Introducing Modest Nonconceptualism

First off, I want to thank John Schwenkler for inviting me to contribute a few posts on my new book, Modest Nonconceptualism: Epistemology, Phenomenology, Content, this week.

As I’m sure readers of the Brains blog are well aware, there is an intricate debate over whether perceptual experience is conceptual or nonconceptual. I defend a particular version of nonconceptualism, viz. Modest Nonconceptualism. Instead of providing a detailed presentation of the debate or of the different options for the nonconceptualist (if you are interested in such detail, you should read the book!), let me start out with the essentials of my view:

  1. State view vs. content view

    I endorse both the state view and the content view of nonconceptualism. (See Heck (2000), Byrne (2005), among others.) That is to say, I hold that undergoing a content-bearing perceptual experience in no case requires a subject to exercise all the concepts needed to specify its content. (This is the state view: It’s about what is involved in one’s undergoing a perceptual state.)

    In addition, I claim that the content of perceptual experience is nonconceptual in that it is not, or at least never entirely, Fregean. All experiences have contents with at least some non-Fregean elements. Further, perceptual contents are non-propositional. (This is the content view: It’s concerned with the nature and structure of the contents of perceptual experience.)

  2. Concepts

    My view is pluralist with respect to the question of whether concepts are to be identified with Fregean senses, certain cognitive abilities, or mental representations (though the latter play only a minor role in the book). On the state view, ‘concept’ is most naturally understood as ‘conceptual ability’. On the content view, concepts should be thought of as Fregean senses. On any conception of concepts, it is important to secure a close connection to what it takes to posses and exercise a concept – to be able to re-identify things and to draw certain inferences, and to meet the Generality Constraint (Evans 1982).

  3. Content

    I roughly follow Peacocke’s (1992) view that the nonconceptual and non-propositional content of perceptual experience consists in scenario content, though I do allow that Fregean senses might be included in such a content. Additionally, I allow that experience has a content, externally conceived, which is the state of affairs in the world that the experience is directed at.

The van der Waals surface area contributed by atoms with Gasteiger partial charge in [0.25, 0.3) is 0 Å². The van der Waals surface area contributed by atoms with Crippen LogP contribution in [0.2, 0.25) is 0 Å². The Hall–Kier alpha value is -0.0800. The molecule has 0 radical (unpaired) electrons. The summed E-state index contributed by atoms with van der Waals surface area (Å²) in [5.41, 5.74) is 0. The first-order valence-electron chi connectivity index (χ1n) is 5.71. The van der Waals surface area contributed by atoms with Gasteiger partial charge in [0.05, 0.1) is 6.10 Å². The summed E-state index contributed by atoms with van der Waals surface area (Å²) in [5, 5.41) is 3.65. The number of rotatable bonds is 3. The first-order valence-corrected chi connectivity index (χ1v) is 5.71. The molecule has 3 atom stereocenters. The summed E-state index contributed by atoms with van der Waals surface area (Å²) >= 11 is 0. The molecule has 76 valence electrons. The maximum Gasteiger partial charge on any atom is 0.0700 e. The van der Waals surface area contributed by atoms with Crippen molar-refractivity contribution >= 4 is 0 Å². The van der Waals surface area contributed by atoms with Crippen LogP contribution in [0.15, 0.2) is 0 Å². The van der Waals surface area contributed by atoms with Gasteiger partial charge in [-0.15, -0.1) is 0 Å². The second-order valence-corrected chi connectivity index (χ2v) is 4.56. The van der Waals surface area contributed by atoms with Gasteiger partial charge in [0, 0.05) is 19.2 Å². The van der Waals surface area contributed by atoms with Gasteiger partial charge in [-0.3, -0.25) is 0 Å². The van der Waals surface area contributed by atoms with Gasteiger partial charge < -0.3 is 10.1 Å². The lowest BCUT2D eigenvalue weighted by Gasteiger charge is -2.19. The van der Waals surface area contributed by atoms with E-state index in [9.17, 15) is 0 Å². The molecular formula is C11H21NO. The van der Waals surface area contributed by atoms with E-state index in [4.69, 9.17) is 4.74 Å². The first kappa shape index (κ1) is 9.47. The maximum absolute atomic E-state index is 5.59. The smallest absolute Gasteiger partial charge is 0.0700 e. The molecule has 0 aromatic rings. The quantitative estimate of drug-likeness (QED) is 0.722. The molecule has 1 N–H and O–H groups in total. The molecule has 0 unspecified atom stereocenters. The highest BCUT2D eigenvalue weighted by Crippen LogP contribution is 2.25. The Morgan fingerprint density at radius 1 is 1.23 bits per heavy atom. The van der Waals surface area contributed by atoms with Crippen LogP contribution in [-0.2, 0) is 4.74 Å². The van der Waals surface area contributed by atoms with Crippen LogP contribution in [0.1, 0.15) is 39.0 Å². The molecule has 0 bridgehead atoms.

4. Autonomy Thesis

    To have content-bearing perceptual experiences experiences, the subject doesn’t need any other personal-level mental states or abilities, including concepts. Rather, what is needed is a certain subpersonal architecture, which includes representations of distal features of the subject’s environment. These representations have to be available to impact the subject’s central action-guiding system.

  5. Perceptual Justification

    Perceptual experiences stand in rational relations to beliefs about the world – they justify them. This is the case when the correctness of the experience in question requires, or makes likely, the truth of the belief in question. Further I require that the subject makes the transition from experience to belief in reaction to the particular external content of the perceptual experience.

So much for the central elements of my view. You may wonder whether this brand of nonconceptualism really deserves the characterization of being ‘modest’. Here is how it does: For one, I do not propose a maximal version of nonconceptualism, which requires all experiences and their contents to be exclusively nonconceptual. For instance, to undergo a cognitively penetrated experience of the plant yarrow, a subject may have to possess or exercise the concept yarrow; its content may include the Fregean sense yarrow. Modest Nonconceptualism can grant this.

For another, the view does not aspire to provide an account of perceptual justification solely on the basis of the nonconceptual and non-propositional content of perceptual experience. Instead, it relies on an externally individuated content – the states of affairs represented – that experience and belief often have in common.

I’ll present arguments for certain aspects of my view, and for nonconceptualism generally, in the following posts. In the meantime, I’ll be happy to answer questions about details of my view in the comments.


Byrne, A. (2005), ‘Perception and Conceptual Content’, in M. Steup & E. Sosa, eds, Contemporary Debates in Epistemology, Blackwell, Malden, pp. 231–250.

Evans, G. (1982), The Varieties of Reference, Clarendon Press, Oxford.

Heck, R. (2000), ‘Nonconceptual Content and the ‘Space of Reasons’’, Philosophical Review 109, 483–523.

Peacocke, C. (1992), A Study of Concepts, MIT Press, Cambridge, MA.

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